Last night I had the pleasure of participation in a presentation at the Council on Foreign Relations given by Luis Moreno-Ocampo, the Prosecutor of the International Criminal Court. As conveyors' of the Washington Working Group on the ICC we had helped him set up a few meetings on the Hill. Our Program Coordinator, Abby Long helped out tremendously in this effort.
My friend Mark Goldberg at the UN Dispatch wrote an excellent piece on Ocampo's key points.
I want to emphasize two points that Mark mentioned and one that he didn't:
First, the true relevance of the Court is its global impact. Ocampo said that:
"Even before any ruling in the Lubanga case, the issue of child recruitment gained new momentum, triggered debates in remote countries like Colombia or Sri Lanka and child soldiers were released in Nepal. The Special representative of the UN Secretary-General on children in armed conflicts immediately factored in such potential and used us as a tool to campaign around the world, and secure even more releases." This is an example of how the Court can help to prevent crimes. While the ICC will only deal with a few cases, its "shadow" extends far beyond them and the 110 nations that are Parties to the Rome Statute.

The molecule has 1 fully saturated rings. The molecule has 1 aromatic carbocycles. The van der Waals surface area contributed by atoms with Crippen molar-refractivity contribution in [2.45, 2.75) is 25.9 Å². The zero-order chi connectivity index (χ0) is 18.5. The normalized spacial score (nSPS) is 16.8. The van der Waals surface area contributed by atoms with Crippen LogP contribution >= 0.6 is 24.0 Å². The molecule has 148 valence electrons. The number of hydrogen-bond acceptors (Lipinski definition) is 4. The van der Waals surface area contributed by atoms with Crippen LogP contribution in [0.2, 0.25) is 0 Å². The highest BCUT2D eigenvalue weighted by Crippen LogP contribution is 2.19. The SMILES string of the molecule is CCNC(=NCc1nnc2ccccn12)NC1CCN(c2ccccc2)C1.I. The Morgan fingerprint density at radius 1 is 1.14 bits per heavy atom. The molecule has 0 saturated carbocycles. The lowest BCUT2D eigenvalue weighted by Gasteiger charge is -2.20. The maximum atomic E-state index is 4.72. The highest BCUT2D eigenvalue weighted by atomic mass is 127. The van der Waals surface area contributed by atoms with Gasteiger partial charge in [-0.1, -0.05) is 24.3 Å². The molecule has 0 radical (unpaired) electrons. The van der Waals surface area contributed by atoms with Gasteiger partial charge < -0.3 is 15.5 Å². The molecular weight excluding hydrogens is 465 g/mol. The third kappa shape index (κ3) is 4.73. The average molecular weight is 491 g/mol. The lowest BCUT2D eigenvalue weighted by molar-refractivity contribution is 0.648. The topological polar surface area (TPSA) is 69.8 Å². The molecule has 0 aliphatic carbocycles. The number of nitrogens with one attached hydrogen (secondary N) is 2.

Second, political leaders sought by the ICC, such as Sudanese President Al-Bashir, are increasingly being shunned by other leaders and nations. According to Ocampo: